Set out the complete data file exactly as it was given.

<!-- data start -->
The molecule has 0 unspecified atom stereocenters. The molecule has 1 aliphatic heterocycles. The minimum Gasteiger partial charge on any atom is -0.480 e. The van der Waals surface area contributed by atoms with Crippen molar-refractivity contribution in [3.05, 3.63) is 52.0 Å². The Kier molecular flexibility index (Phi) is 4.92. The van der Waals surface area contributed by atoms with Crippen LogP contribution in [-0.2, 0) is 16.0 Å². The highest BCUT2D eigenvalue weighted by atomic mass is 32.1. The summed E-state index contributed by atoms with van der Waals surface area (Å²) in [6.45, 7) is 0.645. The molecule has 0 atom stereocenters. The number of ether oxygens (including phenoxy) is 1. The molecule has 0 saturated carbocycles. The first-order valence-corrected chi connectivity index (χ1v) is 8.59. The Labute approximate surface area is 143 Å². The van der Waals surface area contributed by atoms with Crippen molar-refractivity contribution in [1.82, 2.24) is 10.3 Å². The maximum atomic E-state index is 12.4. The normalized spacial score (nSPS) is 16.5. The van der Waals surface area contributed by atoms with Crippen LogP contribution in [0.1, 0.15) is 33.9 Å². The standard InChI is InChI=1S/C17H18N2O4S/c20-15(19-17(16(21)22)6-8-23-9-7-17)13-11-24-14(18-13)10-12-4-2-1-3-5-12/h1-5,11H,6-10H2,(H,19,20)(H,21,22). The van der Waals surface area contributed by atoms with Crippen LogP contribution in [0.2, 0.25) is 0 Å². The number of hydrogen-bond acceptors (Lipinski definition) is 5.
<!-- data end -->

The molecule has 0 unspecified atom stereocenters. The molecule has 1 aliphatic heterocycles. The minimum Gasteiger partial charge on any atom is -0.480 e. The van der Waals surface area contributed by atoms with Crippen molar-refractivity contribution in [3.05, 3.63) is 52.0 Å². The Kier molecular flexibility index (Phi) is 4.92. The van der Waals surface area contributed by atoms with Crippen LogP contribution in [-0.2, 0) is 16.0 Å². The highest BCUT2D eigenvalue weighted by atomic mass is 32.1. The summed E-state index contributed by atoms with van der Waals surface area (Å²) in [6.45, 7) is 0.645. The molecule has 0 atom stereocenters. The number of ether oxygens (including phenoxy) is 1. The molecule has 0 saturated carbocycles. The first-order valence-corrected chi connectivity index (χ1v) is 8.59. The Labute approximate surface area is 143 Å². The van der Waals surface area contributed by atoms with Crippen molar-refractivity contribution in [1.82, 2.24) is 10.3 Å². The maximum atomic E-state index is 12.4. The normalized spacial score (nSPS) is 16.5. The van der Waals surface area contributed by atoms with Crippen LogP contribution in [0.1, 0.15) is 33.9 Å². The standard InChI is InChI=1S/C17H18N2O4S/c20-15(19-17(16(21)22)6-8-23-9-7-17)13-11-24-14(18-13)10-12-4-2-1-3-5-12/h1-5,11H,6-10H2,(H,19,20)(H,21,22). The van der Waals surface area contributed by atoms with Crippen LogP contribution in [0.2, 0.25) is 0 Å². The number of hydrogen-bond acceptors (Lipinski definition) is 5.